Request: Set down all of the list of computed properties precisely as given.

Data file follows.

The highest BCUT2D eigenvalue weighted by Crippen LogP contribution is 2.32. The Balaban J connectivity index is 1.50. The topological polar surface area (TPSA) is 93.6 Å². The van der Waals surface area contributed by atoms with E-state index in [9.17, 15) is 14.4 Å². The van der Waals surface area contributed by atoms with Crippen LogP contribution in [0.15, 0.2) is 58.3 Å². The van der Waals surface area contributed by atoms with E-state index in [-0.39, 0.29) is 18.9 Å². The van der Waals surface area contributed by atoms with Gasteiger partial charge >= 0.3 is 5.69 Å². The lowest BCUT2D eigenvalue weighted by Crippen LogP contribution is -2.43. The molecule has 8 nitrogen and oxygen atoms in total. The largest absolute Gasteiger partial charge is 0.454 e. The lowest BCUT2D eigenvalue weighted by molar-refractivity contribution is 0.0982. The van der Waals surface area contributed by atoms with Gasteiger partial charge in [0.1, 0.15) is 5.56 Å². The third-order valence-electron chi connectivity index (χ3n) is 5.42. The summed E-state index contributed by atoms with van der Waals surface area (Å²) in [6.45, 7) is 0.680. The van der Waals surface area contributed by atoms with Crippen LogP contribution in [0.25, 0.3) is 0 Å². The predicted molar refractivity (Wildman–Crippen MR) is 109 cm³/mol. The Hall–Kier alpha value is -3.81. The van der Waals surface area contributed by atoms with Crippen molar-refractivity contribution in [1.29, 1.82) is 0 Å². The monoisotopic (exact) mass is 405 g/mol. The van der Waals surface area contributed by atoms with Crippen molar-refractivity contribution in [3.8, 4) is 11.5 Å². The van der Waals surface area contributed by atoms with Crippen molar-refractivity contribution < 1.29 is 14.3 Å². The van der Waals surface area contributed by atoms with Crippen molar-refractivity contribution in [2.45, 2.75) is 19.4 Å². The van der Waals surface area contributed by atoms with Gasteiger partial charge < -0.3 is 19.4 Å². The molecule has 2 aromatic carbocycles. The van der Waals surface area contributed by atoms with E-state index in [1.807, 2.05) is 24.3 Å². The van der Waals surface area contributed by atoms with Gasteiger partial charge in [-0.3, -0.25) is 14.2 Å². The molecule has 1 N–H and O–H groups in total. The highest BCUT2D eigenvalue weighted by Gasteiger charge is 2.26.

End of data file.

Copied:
The highest BCUT2D eigenvalue weighted by Crippen LogP contribution is 2.32. The Balaban J connectivity index is 1.50. The topological polar surface area (TPSA) is 93.6 Å². The van der Waals surface area contributed by atoms with E-state index in [9.17, 15) is 14.4 Å². The van der Waals surface area contributed by atoms with Crippen LogP contribution in [0.15, 0.2) is 58.3 Å². The van der Waals surface area contributed by atoms with E-state index in [-0.39, 0.29) is 18.9 Å². The van der Waals surface area contributed by atoms with Gasteiger partial charge >= 0.3 is 5.69 Å². The lowest BCUT2D eigenvalue weighted by Crippen LogP contribution is -2.43. The molecule has 8 nitrogen and oxygen atoms in total. The largest absolute Gasteiger partial charge is 0.454 e. The lowest BCUT2D eigenvalue weighted by molar-refractivity contribution is 0.0982. The van der Waals surface area contributed by atoms with Gasteiger partial charge in [0.1, 0.15) is 5.56 Å². The third-order valence-electron chi connectivity index (χ3n) is 5.42. The summed E-state index contributed by atoms with van der Waals surface area (Å²) in [6.45, 7) is 0.680. The van der Waals surface area contributed by atoms with Crippen LogP contribution in [0.25, 0.3) is 0 Å². The predicted molar refractivity (Wildman–Crippen MR) is 109 cm³/mol. The Hall–Kier alpha value is -3.81. The van der Waals surface area contributed by atoms with Crippen molar-refractivity contribution in [1.29, 1.82) is 0 Å². The monoisotopic (exact) mass is 405 g/mol. The van der Waals surface area contributed by atoms with Crippen molar-refractivity contribution in [3.8, 4) is 11.5 Å². The van der Waals surface area contributed by atoms with Crippen molar-refractivity contribution < 1.29 is 14.3 Å². The van der Waals surface area contributed by atoms with Crippen molar-refractivity contribution in [2.45, 2.75) is 19.4 Å². The van der Waals surface area contributed by atoms with Gasteiger partial charge < -0.3 is 19.4 Å². The molecule has 2 aromatic carbocycles. The van der Waals surface area contributed by atoms with E-state index in [1.807, 2.05) is 24.3 Å². The van der Waals surface area contributed by atoms with Gasteiger partial charge in [-0.3, -0.25) is 14.2 Å². The molecule has 1 N–H and O–H groups in total. The highest BCUT2D eigenvalue weighted by Gasteiger charge is 2.26.